Chicago Template - PDF by uqs23775


More Info


On November 2, 2006, as President of the Chicago History Museum, I had the
pleasure of visiting Carl Von Linné Elementary School as one of its Principals-for-
a-Day. What a school! There was a dynamic new administrative team in place
headed by first-year principal, Daniel W. Rohan, along with assistant principals,
Evelyn Román and Daniel E. Lucas. I spent the whole day at Linné and managed
to visit ten classes. I only wish I could have seen them all.

The school honors the achievements of its long-time principal, Mr. Charles A.
Giglio, even as it has a vision with even greater ambitions. The Linné School
values its history. There is a gallery of historic photos at the school, as well as
two historic murals. One is from 1910, and depicts a scene from the early days
of Chicago: "Settlers and Indians." Another is a depiction of the life of Carl Von
Linné from 1939. Both are historically and artistically important murals.

                                The visit was a very sentimental one for me, as
                                well. My grandfather and his brother and sisters
                                attended the Linné School during its early days.
                                They lived on North Albany Avenue, just south of
                                Irving Park Road, at a time when this was a
                                community of Swedish immigrants. The founding
                                of the Linné School, and the choice of the famous
                                Swedish scientist as its namesake, was a great
                                source of pride in that community.

                                During my visit, I brought three documents from
                                my grandfather's days at Linné: a school
                                certificate, a report card and a letter of
                                recommendation that he received from his eighth
                                grade teacher. In those days, it was rare for
                                members of Chicago's immigrant communities to
                                go beyond eighth grade. My grandfather, Thomas
                                G. Johnson, Sr., was no exception. He took his
                                letter from the Linné School to the nearby State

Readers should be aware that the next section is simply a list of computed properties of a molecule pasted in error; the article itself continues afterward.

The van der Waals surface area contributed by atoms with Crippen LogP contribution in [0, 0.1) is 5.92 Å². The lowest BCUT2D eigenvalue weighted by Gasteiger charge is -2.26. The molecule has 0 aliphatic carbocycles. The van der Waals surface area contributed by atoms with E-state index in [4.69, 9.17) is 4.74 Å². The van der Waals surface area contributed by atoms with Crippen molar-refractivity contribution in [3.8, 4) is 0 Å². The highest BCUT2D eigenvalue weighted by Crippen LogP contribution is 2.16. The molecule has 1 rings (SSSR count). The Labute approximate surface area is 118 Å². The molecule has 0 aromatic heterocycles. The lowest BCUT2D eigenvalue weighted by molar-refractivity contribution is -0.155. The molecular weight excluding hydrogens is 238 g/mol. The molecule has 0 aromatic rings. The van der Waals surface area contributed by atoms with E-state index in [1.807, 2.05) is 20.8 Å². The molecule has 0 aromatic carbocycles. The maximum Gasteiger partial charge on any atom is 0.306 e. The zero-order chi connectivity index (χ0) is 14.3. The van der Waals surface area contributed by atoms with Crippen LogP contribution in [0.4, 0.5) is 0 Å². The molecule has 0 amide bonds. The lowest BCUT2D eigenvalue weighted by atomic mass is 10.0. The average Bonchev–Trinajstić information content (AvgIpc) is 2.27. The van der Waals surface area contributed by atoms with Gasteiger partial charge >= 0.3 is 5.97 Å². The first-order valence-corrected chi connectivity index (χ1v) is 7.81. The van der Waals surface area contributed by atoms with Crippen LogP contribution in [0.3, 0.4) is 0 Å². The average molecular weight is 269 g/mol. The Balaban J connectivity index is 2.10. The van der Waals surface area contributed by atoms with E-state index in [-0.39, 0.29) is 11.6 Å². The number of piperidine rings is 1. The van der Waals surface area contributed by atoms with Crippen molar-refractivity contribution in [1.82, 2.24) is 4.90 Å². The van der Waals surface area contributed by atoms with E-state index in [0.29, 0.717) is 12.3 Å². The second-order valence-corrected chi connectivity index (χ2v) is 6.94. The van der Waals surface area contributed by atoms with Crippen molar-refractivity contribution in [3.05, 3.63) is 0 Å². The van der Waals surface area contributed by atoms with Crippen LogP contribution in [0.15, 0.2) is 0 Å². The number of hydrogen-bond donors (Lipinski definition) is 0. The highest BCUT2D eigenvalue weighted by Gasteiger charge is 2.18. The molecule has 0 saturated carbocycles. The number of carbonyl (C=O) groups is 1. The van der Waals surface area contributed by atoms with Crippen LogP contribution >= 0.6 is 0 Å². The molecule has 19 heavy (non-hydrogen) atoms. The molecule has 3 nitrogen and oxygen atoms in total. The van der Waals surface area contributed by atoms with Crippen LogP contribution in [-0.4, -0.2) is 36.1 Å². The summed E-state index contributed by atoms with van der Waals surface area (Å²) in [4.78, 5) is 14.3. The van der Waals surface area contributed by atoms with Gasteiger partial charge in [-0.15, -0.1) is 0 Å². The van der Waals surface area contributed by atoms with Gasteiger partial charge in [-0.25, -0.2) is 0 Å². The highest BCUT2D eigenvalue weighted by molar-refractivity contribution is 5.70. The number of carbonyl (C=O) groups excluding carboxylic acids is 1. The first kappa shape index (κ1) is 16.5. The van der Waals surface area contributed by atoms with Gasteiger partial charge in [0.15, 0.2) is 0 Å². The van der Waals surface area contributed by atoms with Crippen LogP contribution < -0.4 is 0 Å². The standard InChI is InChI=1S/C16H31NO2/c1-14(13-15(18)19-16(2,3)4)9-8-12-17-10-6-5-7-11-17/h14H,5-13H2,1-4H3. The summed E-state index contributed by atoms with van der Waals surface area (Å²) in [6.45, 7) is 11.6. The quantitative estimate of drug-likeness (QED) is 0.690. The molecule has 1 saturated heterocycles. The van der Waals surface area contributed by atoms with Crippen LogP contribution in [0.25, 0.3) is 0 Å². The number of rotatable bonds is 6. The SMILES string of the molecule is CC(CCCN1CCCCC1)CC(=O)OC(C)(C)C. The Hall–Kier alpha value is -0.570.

Bank of Chicago, which was willing to hire the
                                children of Swedish immigrants because it was
                                owned by members of the community. He began
                                in the mailroom and worked his way up to Vice
                                President of the First National Bank of Chicago.

                                Now, of course, the world has changed, and
                                students of all communities need to go much
                                farther with their education in order to make their
                                way in the computer age. Some things, of
                                course, have not changed entirely. It is not


                                always easy for members of immigrant
                                communities to get their first jobs. Most of the
                                students at Linné are from Chicago’s Latino
                                community. They know, and the staff at Linné
                                knows, that education is the key.

                                It was my great pleasure at a meeting of teachers
                                and other staff to thank them personally for
                                teaching our children. This is the most important
                                job in our city.

                               During my classroom visits, I shared photos and
                               artifacts from the Great Chicago Fire. The
                               museum came to the classroom! There was great
curiosity and enthusiasm as the students learned stories from their very own city.

At the end of the day, I stood with Mr. Rohan as he said "good bye" to the
students. One of the third-grade girls tugged on my sleeve and said: "More
history!" I say, "More schools like Linné, and like so many of the other schools I
have visited in Chicago!"


To top